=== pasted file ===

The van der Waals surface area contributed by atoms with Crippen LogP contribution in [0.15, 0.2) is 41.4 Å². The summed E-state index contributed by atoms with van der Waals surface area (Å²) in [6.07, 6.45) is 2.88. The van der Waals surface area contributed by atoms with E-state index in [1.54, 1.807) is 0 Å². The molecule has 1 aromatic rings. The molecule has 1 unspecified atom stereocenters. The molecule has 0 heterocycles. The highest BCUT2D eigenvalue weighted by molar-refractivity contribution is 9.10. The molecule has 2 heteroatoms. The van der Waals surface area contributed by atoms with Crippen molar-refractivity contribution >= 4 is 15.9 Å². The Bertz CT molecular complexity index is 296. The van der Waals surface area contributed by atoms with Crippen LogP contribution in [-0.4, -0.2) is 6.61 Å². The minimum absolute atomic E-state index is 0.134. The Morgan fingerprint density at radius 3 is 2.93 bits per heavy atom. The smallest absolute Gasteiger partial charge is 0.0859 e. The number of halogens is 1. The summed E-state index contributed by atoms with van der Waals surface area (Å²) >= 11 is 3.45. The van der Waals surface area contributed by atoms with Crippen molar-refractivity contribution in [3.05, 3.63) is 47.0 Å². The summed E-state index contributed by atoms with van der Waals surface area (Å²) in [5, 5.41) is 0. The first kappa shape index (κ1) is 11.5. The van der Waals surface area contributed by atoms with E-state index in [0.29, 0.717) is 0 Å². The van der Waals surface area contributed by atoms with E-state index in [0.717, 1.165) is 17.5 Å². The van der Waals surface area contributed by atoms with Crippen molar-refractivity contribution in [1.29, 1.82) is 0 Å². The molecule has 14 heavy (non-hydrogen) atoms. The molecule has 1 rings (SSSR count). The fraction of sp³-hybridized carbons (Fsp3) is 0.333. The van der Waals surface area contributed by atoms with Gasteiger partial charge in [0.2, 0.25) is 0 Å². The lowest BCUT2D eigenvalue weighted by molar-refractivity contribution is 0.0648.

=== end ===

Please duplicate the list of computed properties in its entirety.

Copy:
The van der Waals surface area contributed by atoms with Crippen LogP contribution in [0.15, 0.2) is 41.4 Å². The summed E-state index contributed by atoms with van der Waals surface area (Å²) in [6.07, 6.45) is 2.88. The van der Waals surface area contributed by atoms with E-state index in [1.54, 1.807) is 0 Å². The molecule has 1 aromatic rings. The molecule has 1 unspecified atom stereocenters. The molecule has 0 heterocycles. The highest BCUT2D eigenvalue weighted by molar-refractivity contribution is 9.10. The molecule has 2 heteroatoms. The van der Waals surface area contributed by atoms with Crippen molar-refractivity contribution >= 4 is 15.9 Å². The Bertz CT molecular complexity index is 296. The van der Waals surface area contributed by atoms with Crippen LogP contribution in [-0.4, -0.2) is 6.61 Å². The minimum absolute atomic E-state index is 0.134. The Morgan fingerprint density at radius 3 is 2.93 bits per heavy atom. The smallest absolute Gasteiger partial charge is 0.0859 e. The number of halogens is 1. The summed E-state index contributed by atoms with van der Waals surface area (Å²) >= 11 is 3.45. The van der Waals surface area contributed by atoms with Crippen molar-refractivity contribution in [3.05, 3.63) is 47.0 Å². The summed E-state index contributed by atoms with van der Waals surface area (Å²) in [5, 5.41) is 0. The first kappa shape index (κ1) is 11.5. The van der Waals surface area contributed by atoms with E-state index in [0.29, 0.717) is 0 Å². The van der Waals surface area contributed by atoms with E-state index in [0.717, 1.165) is 17.5 Å². The van der Waals surface area contributed by atoms with Crippen molar-refractivity contribution in [1.29, 1.82) is 0 Å². The molecule has 14 heavy (non-hydrogen) atoms. The molecule has 1 rings (SSSR count). The fraction of sp³-hybridized carbons (Fsp3) is 0.333. The van der Waals surface area contributed by atoms with Gasteiger partial charge in [0.2, 0.25) is 0 Å². The lowest BCUT2D eigenvalue weighted by molar-refractivity contribution is 0.0648.